Captain Halpin's Letter to the Enquirer (Part 2 of 3)
From the Cincinnati Enquirer, April 3, 1862
. . . Such unanimity among the troops I never knew on any subject before. They justly say that they did not take up arms to carry out the behests of the demi-gods of Abolitionism, and sooner than be the anti-slavery propagandists of Abraham Lincoln, they will ask Jeff. Davis to hoist the American flag, and receive them under his banners. As sure as Congress passes any law touching the abolition of slavery, the great army of the Union will change sides or go to pieces, never to organize again. How terrible are the calamities this eternal meddling with what does not concern them have the agitators of the question of slavery brought on the country? Great are the crimes that led to the dismemberment of this mighty Confederacy, and great should be the punishment of the criminals. If the Arnolds who crush the hopes of struggling nations, by severing the ties of fraternity that bound the States in harmony and peace so long, have no conscience left to check or chide their unholy ambition, let the people, the fooled and plundered people, in their might, wield the sword of the destroying angel, and make an example of the Catalines who conspire against the perpetuity of the Union, and make a page of history that will live to warn the world of their crimes and their punishment to the end of time.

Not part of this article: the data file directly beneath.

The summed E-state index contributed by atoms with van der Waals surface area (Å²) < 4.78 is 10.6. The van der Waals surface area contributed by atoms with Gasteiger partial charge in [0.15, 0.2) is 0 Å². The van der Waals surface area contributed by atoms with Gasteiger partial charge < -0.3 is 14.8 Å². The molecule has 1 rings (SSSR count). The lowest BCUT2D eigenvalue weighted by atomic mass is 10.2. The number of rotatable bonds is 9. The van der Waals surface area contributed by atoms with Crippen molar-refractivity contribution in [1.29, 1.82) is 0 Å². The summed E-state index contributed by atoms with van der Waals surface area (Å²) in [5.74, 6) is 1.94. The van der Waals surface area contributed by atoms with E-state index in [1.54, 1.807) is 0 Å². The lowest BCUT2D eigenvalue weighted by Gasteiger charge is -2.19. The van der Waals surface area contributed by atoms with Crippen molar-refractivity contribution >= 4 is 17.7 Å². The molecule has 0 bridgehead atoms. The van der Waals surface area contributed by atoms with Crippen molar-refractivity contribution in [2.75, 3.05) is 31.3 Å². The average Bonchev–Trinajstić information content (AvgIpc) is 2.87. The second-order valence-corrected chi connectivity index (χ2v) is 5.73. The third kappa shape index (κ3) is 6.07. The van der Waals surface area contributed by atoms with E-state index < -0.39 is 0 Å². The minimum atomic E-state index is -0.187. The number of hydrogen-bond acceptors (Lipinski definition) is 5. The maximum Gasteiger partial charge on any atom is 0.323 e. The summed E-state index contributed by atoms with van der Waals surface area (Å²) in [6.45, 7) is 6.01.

Morgan and his rangers hang on our advance, annoying our pickets and communicating intelligence of our movements to the enemy. Some days ago he was posted with his troops near Sovern. General Mitchell learned his position, and set a trap to catch him. He completely surrounded the rebel chief, and took with him, in wagons, at night, about 1,200 men to surprise and capture him. The expedition reached a point a few miles from where Morgan was, when they met him with a flag of truce, thus completely outwitting General Mitchell. The expedition returned with Morgan to the Lunatic Asylum, where General Mitchell and the rebel supped and drank each other’s health in a horn of old cognac. This conduct scandalized the troops exceedingly, who could not understand the reason why so troublesome an enemy should be treated to the choicest viands by their commander, after taking them out of their beds and run fifteen miles to capture or kill him. To say the least, he has an ugly appearance, and gives much dissatisfaction. During their special chat the rebel taunted the General with inactivity, and ignorance of the proper mode of procedure. The General replied that he would soon find him at Murfreesboro with a force that he could not escape, when Morgan offered to bet $100 that he would be there for twenty-four hours after his arrival, and, no doubt, he is not in town, though it is entirely surrounded by troops, for he seems to be ubiquitous and changeable as the chameleon. He was only a few hours in advance of us from Camp Jackson, as we learned from the negroes along the route, and if not yet in town, is in the neighborhood watching us.